This is why hands-on reviews by experts are important. The table below provides a synthesis of the camera assessments of some of the best known photo-gear review sites (amateurphotographer [AP], cameralabs [CL], dpreview [DPR], ephotozine [EPZ], photographyblog [PB]). As can be seen, the professional reviewers agree in many cases on the quality of different cameras, but sometimes their assessments diverge, reinforcing the earlier point that a camera decision is often a very personal choice.
|1.||Fujifilm X-A3||..||..||74/100||4.5/5||4/5||Aug 2016||399|
|2.||Panasonic G80||..||+ +||84/100||5/5||4.5/5||Sep 2016||899|
|3.||Fujifilm X-T200||3.5/5||..||82/100||4/5||4.5/5||Jan 2020||699|
|4.||Fujifilm X-T30||5/5||+ +||84/100||4.5/5||4.5/5||Feb 2019||899|
|5.||Fujifilm X-A7||3/5||..||81/100||4/5||3.5/5||Sep 2019||499|
|6.||Fujifilm X-A5||..||+||..||4/5||3.5/5||Jan 2018||399|
|7.||Fujifilm X-E3||4.5/5||+||84/100||4.5/5||4.5/5||Sep 2017||899|
|8.||Fujifilm X-T20||5/5||+ +||82/100||5/5||4.5/5||Jan 2017||899|
|9.||Fujifilm X-A10||..||..||..||4/5||4/5||Dec 2016||399|
|10.||Fujifilm X-A2||4/5||..||..||4.5/5||4.5/5||Jan 2015||399|
|11.||Fujifilm X-T10||4.5/5||+ +||80/100||5/5||5/5||May 2015||799|
|12.||Fujifilm X-A1||..||..||..||4.5/5||4.5/5||Sep 2013||399|
|13.||Olympus E-M5 II||5/5||+ +||81/100||5/5||5/5||Feb 2015||1,099|
|14.||Panasonic G90||4.5/5||+||83/100||4.5/5||4.5/5||Apr 2019||999|
|15.||Panasonic GH5||4.5/5||+ +||85/100||4.5/5||5/5||Jan 2017||1,999|
|16.||Panasonic GX80||4.5/5||+ +||82/100||5/5||5/5||Apr 2016||799|
|17.||Panasonic GX8||5/5||+||82/100||4.5/5||4.5/5||Jul 2015||1,199|
|Notes: (+ +) highly recommended; (+) recommended; (o) reviewed; (..) not available.|
The review scores listed above should be treated with care, though. The ratings were established in reference to similarly priced cameras that were available in the market at the time of the review. Thus, a score needs to be put into the context of the launch date and the launch price of the camera, and comparisons of ratings among very different cameras or across long time periods have little meaning. Also, kindly note that some of the listed sites have over time developped their review approaches and their reporting style.
Other camera comparisons
Did this review help to inform your camera decision process? If you would like to see a different side-by-side camera review, just make a corresponding selection in the search boxes below. As an alternative, you can also directly jump to any one of the listed comparisons that were previously generated by the CAM-parator tool.
Specifications: Fujifilm X-A3 vs Panasonic G80
Below is a side-by-side comparison of the specs of the two cameras to facilitate a quick review of their differences and common features.
|Camera Model||Fujifilm X-A3||Panasonic G80|
|Camera Type||Mirrorless system camera||Mirrorless system camera|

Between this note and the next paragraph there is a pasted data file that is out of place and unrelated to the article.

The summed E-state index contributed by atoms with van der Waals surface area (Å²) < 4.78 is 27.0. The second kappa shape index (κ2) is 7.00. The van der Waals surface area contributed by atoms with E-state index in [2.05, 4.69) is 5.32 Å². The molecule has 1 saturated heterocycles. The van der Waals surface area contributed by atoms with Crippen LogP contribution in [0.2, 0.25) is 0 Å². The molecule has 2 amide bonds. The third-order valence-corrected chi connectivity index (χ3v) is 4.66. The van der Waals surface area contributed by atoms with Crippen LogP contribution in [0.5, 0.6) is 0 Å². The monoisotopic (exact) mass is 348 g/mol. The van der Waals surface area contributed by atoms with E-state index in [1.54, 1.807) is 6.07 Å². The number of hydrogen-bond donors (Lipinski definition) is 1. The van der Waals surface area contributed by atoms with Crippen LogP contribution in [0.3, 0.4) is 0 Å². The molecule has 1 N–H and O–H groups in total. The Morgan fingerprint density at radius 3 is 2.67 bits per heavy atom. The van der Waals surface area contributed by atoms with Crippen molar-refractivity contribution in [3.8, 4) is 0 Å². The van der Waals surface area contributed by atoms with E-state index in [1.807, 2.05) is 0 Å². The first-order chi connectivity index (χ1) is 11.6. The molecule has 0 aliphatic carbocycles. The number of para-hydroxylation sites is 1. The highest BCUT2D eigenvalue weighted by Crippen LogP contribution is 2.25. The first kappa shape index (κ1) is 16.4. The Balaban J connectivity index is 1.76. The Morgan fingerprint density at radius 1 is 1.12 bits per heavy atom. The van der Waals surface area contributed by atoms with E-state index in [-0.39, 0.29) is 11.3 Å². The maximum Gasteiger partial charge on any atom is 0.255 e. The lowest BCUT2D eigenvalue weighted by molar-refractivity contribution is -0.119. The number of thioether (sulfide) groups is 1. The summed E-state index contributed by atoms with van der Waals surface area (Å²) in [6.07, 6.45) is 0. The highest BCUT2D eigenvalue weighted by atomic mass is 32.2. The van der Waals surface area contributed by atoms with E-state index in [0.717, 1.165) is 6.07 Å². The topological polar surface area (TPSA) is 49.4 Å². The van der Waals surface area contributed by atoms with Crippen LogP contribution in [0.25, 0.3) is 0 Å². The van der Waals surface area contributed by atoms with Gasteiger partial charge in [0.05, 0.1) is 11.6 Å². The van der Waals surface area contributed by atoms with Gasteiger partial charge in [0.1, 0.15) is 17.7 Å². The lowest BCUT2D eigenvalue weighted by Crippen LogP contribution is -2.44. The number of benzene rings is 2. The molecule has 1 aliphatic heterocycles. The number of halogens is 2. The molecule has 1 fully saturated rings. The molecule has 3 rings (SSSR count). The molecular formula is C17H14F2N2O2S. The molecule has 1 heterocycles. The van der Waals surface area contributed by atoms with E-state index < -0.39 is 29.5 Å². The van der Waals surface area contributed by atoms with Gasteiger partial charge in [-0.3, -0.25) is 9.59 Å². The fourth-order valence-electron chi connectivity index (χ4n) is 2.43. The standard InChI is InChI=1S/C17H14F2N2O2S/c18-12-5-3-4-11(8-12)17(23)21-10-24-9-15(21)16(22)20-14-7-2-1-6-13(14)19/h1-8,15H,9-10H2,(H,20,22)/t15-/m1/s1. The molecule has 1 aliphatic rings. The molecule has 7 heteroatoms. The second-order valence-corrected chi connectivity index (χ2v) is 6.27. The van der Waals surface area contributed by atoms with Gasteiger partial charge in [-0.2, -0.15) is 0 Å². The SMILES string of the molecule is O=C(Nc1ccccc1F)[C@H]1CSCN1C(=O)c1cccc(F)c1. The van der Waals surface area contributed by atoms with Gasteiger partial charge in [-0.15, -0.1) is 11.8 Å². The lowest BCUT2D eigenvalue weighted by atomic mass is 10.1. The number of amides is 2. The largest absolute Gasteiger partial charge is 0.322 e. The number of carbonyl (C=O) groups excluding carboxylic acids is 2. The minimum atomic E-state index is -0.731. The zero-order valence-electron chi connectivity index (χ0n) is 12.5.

|Camera Lens||Fujifilm X mount lenses||Micro Four Thirds lenses|
|Launch Date||August 2016||September 2016|
|Launch Price||USD 399||USD 899|
|Sensor Specs||Fujifilm X-A3||Panasonic G80|
|Sensor Format||APS-C Sensor||Four Thirds Sensor|
|Sensor Size||23.5 x 15.7 mm||17.3 x 13.0 mm|
|Sensor Area||368.95 mm2||224.9 mm2|
|Sensor Diagonal||28.3 mm||21.6 mm|
|Sensor Resolution||24 Megapixels||15.8 Megapixels|
|Image Resolution||6000 x 4000 pixels||4592 x 3448 pixels|
|Pixel Pitch||3.92 μm||3.77 μm|
|Pixel Density||6.50 MP/cm2||7.04 MP/cm2|
|Moiré control||Anti-Alias filter||no AA filter|
|Movie Capability||1080/60p Video||4K/30p Video|
|ISO Setting||200 - 6,400 ISO||200 - 25,600 ISO|
|ISO Boost||100 - 25,600 ISO||100 - 25,600 ISO|
|DXO Sensor Quality (score)||..||71|
|DXO Color Depth (bits)||..||22.8|
|DXO Dynamic Range (EV)||..||12.5|
|DXO Low Light (ISO)||..||656|
|Screen Specs||Fujifilm X-A3||Panasonic G80|
|Viewfinder Type||no viewfinder||Electronic viewfinder|
|Viewfinder Field of View||100%|
|Viewfinder Resolution||2360k dots|
|LCD Framing||Live View||Live View|
|Rear LCD Size||3.0inch||3.0inch|
|LCD Resolution||1040k dots||1040k dots|
|LCD Attachment||Tilting screen||Swivel screen|
|Shooting Specs||Fujifilm X-A3||Panasonic G80|
|Focus System||Contrast-detect AF||Contrast-detect AF|
|Manual Focusing Aid||Focus Peaking||Focus Peaking|
|Max Shutter Speed (mechanical)||1/4000s||1/4000s|
|Continuous Shooting||6 shutter flaps/s||9 shutter flaps/s|
|Electronic Shutter||up to 1/32000s||up to 1/16000s|
|Time-Lapse Photography||Intervalometer built-in||Intervalometer built-in|
|Image Stabilization||Lens stabilization only||In-body stabilization|
|Fill Flash||Built-in Flash||Built-in Flash|
|Storage Medium||SDXC cards||SDXC cards|
|Second Storage Option||Single card slot||Single card slot|
|UHS card support||UHS-I||UHS-II|
|Connectivity Specs||Fujifilm X-A3||Panasonic G80|
|USB Connector||USB 2.0||USB 2.0|
|HDMI Port||micro HDMI||micro HDMI|
|Microphone Port||no MIC socket||External MIC port|
|Wifi Support||Wifi built-in||Wifi built-in|
|Body Specs||Fujifilm X-A3||Panasonic G80|
|Environmental Sealing||not weather sealed||Weathersealed body|
|Battery Life (CIPA)||410 shots per charge||330 shots per charge|
|In-Camera Charging||USB charging||no USB charging|
117 x 67 x 40 mm
(4.6 x 2.6 x 1.6 in)
128 x 89 x 74 mm
(5.0 x 3.5 x 2.9 in)
|Camera Weight||339 g (12.0 oz)||505 g (17.8 oz)|